Image by Andrew Kelsall, Graphic Designer via FlickrI felt this was a a presentation from the heart, with some superb practical suggestions! The experience, and the whole ‘learning journey’ of the teaching team was extremely powerful. In the presentation, Julie Mackey, Philippa Buckley, Des Breeze, Nikki Dabner, and Fiona Gilmore spoke about teaching in the aftermath of the Christchurch earthquakes. “your well-founded plans for blended e-learning are shaken, stirred and re-blended before you have had a change teach your first lesson!” Julie was 10 minutes away from her first session in the computer lab when the first earthquake happened, so they didn’t have the intial set up time.
There are contrasting definitions and applications of blended learing, included that all learning is blended in some way. Blended learning has a ‘transformative’ potential in a crisis situation, and included some learning within a professional community. The presenters advised that they were encouraged to be innovative, as access to physical resources were limited. Luckily, the server rooms were still operational (they are not completely based in the cloud yet). The only resources available were those that were already online, and each other.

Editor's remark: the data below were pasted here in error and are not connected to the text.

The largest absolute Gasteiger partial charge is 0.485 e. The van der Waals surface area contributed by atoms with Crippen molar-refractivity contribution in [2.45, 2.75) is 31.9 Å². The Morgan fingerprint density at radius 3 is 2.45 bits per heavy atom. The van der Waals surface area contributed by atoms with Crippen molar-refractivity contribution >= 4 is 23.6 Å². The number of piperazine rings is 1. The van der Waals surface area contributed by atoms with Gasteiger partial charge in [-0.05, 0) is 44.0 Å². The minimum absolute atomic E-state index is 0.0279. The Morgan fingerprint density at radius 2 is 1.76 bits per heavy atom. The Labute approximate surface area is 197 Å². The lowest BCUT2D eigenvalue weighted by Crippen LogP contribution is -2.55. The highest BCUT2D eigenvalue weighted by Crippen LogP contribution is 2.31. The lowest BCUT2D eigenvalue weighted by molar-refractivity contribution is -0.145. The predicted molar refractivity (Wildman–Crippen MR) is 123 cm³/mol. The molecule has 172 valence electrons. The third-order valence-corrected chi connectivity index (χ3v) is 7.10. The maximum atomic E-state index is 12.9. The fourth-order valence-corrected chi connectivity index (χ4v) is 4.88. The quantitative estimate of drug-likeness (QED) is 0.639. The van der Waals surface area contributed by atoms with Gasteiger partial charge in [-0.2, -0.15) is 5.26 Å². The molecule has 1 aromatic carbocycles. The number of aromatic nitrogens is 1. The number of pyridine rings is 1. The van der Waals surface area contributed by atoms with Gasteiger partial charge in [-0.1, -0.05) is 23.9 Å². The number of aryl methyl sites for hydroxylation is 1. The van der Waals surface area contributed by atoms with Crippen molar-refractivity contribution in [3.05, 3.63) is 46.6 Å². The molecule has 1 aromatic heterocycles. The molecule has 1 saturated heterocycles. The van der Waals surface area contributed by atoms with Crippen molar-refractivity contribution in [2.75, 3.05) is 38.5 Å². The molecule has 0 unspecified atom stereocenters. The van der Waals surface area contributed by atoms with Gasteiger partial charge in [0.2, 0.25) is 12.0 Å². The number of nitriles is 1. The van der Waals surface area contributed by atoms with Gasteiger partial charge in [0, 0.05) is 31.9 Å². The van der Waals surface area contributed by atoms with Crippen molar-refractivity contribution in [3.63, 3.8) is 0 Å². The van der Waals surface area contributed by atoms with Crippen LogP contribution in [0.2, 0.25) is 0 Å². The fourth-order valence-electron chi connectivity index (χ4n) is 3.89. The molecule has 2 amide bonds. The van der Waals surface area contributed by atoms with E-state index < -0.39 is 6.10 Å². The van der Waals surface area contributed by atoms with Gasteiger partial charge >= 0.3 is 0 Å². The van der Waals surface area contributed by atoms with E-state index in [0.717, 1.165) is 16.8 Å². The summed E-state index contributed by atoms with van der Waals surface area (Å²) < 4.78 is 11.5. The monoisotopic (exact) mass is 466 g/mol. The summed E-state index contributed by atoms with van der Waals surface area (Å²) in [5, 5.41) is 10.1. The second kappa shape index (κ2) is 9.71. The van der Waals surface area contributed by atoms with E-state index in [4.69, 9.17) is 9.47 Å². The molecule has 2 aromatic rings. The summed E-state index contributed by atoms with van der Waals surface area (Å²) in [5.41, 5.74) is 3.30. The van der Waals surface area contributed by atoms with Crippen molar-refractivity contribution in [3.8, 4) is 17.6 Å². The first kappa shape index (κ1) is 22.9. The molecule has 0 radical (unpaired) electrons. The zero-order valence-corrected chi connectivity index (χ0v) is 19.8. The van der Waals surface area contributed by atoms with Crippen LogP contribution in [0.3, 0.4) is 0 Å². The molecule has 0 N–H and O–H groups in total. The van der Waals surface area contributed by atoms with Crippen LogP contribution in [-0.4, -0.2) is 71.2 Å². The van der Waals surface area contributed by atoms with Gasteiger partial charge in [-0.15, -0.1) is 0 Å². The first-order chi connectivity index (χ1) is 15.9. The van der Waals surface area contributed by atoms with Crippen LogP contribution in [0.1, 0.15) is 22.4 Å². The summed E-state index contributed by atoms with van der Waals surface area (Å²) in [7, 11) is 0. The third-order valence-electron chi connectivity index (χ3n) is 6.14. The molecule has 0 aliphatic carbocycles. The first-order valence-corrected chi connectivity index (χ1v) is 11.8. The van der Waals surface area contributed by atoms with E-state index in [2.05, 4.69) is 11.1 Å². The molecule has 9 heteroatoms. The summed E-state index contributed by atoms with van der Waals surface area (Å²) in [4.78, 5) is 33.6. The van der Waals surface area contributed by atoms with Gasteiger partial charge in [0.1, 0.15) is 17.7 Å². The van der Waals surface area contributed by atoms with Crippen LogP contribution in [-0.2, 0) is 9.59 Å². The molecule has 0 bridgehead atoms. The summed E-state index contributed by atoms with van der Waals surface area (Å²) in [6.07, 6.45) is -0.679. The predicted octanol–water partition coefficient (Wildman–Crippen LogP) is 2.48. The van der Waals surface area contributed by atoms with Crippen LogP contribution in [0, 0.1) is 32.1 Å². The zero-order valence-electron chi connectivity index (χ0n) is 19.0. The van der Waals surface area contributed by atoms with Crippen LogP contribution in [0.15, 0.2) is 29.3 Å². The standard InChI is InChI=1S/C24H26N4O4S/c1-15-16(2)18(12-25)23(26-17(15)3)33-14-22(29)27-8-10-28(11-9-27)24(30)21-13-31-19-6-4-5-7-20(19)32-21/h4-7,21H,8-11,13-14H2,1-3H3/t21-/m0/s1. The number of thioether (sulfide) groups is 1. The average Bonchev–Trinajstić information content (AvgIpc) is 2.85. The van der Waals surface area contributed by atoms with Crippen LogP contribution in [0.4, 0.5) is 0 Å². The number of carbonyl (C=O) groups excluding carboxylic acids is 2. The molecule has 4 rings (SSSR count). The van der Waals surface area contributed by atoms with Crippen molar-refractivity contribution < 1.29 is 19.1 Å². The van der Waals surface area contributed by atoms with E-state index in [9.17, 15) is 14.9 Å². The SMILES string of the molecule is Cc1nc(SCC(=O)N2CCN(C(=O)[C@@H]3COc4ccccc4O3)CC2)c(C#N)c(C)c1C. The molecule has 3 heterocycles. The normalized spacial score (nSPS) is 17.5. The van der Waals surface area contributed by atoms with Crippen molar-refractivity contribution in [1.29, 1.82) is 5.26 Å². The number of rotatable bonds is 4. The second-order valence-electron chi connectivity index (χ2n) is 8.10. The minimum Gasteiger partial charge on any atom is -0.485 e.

The context was such that many people were living in pretty dire conditions. “You know you are from Christchurch when you live in one suburb, shower in another, get water from yet another, and yet you still greet people with a smile as if they were long lost friends”. All this was going on while they were still thinking about how to engage with students who were not particularly well-prepared to participate in a blended course.
There were no buildings to meet in, but the team began to feel confident that they could facilitate the course with “a bit of style” in spite of the crisis situation. The whole way of working had changed. It was necessary to clear an emotional space before sitting together in the house that was still standing and had electricity, and the talk began and escalated. Someone (diffident) had the idea of having a book club…so they did. What happened next was really special – the students flooded back in the other direaction. The conversations grew, and the students continued writing about texts and asking about books. There was some significant pedagogical growth that occured within that moment in time.
Some key questions to think about: whether you and your education institution are ready include:
- How well prepared is your institution to function electrocially with off-site back-up, cloud computing etc?
- How would you contact and communitcate with students if your campus was closed suddenly?
- How would you collaborate with colleagues to plan and teach from geographically separate loactions (for example using LMS, remote IT access, cloude computing)?
- How well do you and your colleagues understand the capabilities of your LMS and the potential use of other digital technologies including social meida to enhance and support learners and their learning?
- How open and well-prepared are you and your colleagues to use blended or online learning pedagogies?